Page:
Oct. 2, 1881, a small group of men met in the basement of St.
Mary's Church on Hillhouse Avenue in New Haven, Connecticut.
Called together by their 29-year-old parish priest, Father
Michael J. McGivney, these men formed a fraternal society that
would one day become the world's largest Catholic family
fraternal service organization. They sought strength in
solidarity, and security through unity of purpose and devotion
to a holy cause: they vowed to be defenders of their country,
their families and their faith. These men were bound together by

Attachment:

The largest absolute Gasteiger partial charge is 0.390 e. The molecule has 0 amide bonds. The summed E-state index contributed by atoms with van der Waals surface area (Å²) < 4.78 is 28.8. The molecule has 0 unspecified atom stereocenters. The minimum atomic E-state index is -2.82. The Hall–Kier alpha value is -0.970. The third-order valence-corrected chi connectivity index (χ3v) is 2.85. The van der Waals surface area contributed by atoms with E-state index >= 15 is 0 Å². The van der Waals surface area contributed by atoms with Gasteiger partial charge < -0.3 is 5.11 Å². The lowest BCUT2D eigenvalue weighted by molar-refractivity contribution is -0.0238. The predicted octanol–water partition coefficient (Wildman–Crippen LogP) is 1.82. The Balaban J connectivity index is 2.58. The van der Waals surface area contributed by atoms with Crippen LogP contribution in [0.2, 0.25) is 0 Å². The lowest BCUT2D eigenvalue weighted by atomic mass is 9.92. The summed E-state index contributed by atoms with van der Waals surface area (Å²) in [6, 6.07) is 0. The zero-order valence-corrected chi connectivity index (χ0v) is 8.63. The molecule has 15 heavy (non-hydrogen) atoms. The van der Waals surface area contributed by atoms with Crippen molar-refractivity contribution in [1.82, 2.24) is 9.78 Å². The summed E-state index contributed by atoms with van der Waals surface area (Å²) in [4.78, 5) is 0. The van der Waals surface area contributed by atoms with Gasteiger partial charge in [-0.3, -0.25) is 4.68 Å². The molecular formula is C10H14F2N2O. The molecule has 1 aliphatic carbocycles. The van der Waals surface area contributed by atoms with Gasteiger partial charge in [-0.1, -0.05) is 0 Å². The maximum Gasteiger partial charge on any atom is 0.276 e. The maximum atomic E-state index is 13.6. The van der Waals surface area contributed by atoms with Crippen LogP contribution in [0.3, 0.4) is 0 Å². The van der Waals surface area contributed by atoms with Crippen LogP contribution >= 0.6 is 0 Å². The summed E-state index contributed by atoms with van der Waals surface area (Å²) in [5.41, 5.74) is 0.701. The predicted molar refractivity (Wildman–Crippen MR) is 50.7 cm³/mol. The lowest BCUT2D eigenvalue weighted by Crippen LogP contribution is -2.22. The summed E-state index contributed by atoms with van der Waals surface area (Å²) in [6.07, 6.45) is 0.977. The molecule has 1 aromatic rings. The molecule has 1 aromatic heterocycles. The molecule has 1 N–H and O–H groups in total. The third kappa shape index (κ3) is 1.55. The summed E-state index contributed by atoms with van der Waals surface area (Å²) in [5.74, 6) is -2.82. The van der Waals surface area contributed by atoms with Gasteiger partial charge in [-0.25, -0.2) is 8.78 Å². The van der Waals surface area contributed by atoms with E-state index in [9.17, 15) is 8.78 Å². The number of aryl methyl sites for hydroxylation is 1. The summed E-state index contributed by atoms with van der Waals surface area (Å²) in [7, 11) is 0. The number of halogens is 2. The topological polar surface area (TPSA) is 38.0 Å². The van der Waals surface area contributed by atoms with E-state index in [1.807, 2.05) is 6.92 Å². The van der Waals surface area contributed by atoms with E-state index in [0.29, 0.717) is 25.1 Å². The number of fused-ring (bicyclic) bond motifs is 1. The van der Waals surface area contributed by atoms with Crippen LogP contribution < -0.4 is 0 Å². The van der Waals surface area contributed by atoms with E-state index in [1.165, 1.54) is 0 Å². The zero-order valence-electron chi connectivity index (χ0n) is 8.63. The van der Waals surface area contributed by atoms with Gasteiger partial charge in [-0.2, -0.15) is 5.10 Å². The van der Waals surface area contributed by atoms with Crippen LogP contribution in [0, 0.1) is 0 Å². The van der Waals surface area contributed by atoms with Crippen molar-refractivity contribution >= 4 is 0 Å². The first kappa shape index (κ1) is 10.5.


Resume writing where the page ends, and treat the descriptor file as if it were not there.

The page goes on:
the ideal of Christopher Columbus, the discoverer of the
Americas, the one whose hand brought Christianity to the New
World. Their efforts came to fruition with the incorporation of
the Knights of Columbus on March 29, 1882. They were Knights of
Order has been called "the strong right arm of the
Church," and has been praised by popes, presidents and
other world leaders, for support of the Church, programs of
evangelization and Catholic education, civic involvement and aid
to those in need.